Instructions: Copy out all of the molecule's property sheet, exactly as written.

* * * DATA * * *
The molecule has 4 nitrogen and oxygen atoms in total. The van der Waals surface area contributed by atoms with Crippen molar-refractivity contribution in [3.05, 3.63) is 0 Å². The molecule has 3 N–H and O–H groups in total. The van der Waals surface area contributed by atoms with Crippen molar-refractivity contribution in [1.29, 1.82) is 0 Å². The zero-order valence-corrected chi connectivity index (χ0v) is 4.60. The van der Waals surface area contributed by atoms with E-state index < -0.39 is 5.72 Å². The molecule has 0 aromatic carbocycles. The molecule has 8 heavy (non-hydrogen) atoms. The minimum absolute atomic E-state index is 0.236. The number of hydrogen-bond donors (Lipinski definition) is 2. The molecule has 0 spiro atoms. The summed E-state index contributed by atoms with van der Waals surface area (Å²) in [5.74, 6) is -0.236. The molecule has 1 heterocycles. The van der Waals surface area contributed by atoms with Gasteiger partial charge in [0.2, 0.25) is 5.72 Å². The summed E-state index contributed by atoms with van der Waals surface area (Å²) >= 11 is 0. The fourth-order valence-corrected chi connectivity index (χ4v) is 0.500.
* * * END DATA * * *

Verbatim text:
The molecule has 4 nitrogen and oxygen atoms in total. The van der Waals surface area contributed by atoms with Crippen molar-refractivity contribution in [3.05, 3.63) is 0 Å². The molecule has 3 N–H and O–H groups in total. The van der Waals surface area contributed by atoms with Crippen molar-refractivity contribution in [1.29, 1.82) is 0 Å². The zero-order valence-corrected chi connectivity index (χ0v) is 4.60. The van der Waals surface area contributed by atoms with E-state index < -0.39 is 5.72 Å². The molecule has 0 aromatic carbocycles. The molecule has 8 heavy (non-hydrogen) atoms. The minimum absolute atomic E-state index is 0.236. The number of hydrogen-bond donors (Lipinski definition) is 2. The molecule has 0 spiro atoms. The summed E-state index contributed by atoms with van der Waals surface area (Å²) in [5.74, 6) is -0.236. The molecule has 1 heterocycles. The van der Waals surface area contributed by atoms with Gasteiger partial charge in [0.2, 0.25) is 5.72 Å². The summed E-state index contributed by atoms with van der Waals surface area (Å²) >= 11 is 0. The fourth-order valence-corrected chi connectivity index (χ4v) is 0.500.